“The Giuliani campaign seems to be departing from this pattern. And this time, a pro-life party, faced with a pro-choice candidate it finds compelling on other grounds, is doing things differently. It is not carping or caving or seeking a convert. Instead, it is making a deal.”

CPAC pulse

A straw poll of 1,705 CPAC registrants showed a distaste for a Wilsonian foreign policy, instead backing the classic “realist” approach, reports Ralph Z. Hallow of The Washington Times.

According to a Fabrizio-McLauglin survey taken from Thursday to Saturday, an overwhelming 79 percent said “American foreign policy should be based on protecting its own economic and national-security interests.” Only 17 percent thought that it “should be based on spreading democracy around the world.”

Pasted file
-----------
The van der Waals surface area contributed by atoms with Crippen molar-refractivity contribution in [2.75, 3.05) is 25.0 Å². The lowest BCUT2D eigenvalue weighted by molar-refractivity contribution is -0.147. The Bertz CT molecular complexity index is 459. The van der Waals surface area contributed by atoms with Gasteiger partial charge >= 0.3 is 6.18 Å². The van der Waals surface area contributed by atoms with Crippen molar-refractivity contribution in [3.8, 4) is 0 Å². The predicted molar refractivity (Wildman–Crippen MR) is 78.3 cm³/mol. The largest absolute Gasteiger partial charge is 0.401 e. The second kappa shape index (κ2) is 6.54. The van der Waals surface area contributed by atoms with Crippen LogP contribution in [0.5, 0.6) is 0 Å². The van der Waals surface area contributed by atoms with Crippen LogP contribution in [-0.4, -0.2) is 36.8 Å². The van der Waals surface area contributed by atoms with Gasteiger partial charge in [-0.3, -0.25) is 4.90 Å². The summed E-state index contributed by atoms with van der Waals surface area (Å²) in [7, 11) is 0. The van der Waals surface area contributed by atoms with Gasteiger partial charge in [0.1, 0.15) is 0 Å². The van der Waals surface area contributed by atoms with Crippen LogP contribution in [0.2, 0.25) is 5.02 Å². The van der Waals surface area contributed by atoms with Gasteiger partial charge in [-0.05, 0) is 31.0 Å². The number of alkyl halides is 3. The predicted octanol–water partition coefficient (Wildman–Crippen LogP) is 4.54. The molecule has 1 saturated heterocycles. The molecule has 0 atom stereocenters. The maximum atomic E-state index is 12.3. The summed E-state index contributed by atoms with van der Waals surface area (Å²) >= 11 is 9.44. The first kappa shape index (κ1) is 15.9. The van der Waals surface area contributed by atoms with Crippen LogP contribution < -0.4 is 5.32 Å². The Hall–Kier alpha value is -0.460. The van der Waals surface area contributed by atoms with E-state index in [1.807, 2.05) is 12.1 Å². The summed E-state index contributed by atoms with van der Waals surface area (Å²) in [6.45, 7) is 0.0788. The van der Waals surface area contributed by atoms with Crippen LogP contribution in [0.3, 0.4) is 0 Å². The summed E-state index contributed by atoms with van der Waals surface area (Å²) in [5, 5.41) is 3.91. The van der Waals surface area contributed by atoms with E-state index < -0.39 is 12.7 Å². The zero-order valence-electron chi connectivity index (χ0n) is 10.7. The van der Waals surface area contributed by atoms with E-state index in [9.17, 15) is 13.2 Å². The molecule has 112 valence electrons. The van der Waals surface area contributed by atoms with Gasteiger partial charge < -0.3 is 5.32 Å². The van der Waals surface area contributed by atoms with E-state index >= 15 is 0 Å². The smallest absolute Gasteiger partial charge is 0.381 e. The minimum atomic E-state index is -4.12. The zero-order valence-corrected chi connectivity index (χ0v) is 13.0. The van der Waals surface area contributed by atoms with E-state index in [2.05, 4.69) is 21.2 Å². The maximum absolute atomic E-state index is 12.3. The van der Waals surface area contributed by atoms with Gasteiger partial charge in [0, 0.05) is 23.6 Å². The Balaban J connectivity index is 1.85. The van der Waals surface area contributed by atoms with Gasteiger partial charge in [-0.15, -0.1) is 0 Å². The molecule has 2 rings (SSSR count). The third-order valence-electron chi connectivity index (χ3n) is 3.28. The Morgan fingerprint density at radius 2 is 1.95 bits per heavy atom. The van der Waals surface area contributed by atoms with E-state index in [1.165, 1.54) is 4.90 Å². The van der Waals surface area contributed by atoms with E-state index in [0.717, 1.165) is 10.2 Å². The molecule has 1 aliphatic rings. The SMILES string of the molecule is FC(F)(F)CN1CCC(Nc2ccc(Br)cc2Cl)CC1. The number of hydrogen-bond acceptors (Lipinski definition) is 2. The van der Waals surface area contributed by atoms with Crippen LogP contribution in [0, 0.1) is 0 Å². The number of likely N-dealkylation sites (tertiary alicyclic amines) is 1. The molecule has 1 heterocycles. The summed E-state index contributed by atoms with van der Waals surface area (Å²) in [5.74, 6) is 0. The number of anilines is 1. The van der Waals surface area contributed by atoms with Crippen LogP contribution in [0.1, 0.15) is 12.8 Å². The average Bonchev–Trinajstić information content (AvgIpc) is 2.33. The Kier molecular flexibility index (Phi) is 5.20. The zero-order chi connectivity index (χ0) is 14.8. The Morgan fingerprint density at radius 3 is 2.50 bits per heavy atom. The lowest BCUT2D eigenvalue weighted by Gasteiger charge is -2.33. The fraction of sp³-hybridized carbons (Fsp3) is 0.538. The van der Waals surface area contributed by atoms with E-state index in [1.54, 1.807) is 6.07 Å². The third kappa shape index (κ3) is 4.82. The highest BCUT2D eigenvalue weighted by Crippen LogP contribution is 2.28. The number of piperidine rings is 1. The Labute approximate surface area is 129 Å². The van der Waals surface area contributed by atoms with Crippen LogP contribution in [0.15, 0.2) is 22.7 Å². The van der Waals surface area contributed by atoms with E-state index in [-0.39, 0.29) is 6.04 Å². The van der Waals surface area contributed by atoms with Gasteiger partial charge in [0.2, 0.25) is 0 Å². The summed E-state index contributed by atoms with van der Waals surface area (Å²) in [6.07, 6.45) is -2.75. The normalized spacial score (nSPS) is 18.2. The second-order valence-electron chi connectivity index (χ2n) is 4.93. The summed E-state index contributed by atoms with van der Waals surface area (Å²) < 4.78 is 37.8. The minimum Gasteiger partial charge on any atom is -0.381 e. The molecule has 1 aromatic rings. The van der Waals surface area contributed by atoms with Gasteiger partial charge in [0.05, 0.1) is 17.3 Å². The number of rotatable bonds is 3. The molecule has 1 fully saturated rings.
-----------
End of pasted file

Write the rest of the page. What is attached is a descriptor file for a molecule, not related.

Another CPAC straw poll question suggests conservatives have cooled in their ardor for President Bush, instead favoring an earlier conservative icon. When asked all things being equal, would you be mostly likely to support a Republican candidate for president who called himself a Ronald Reagan Republican, 79 percent chose that designation, while only 3 percent said they’d prefer someone calling himself a “George W. Bush Republican.”

Half the respondents said their “most important goal is to promote individual freedom by reducing the size of government and its intrusion into the lives of its citizens.” Less than a third, however, or 30 percent, said it was “to promote traditional values by protecting traditional marriage and the life of the unborn.” Only 18 percent said it is to “secure and guarantee American safety at home and abroad regardless of the cost and size of government.”

CPAC fallout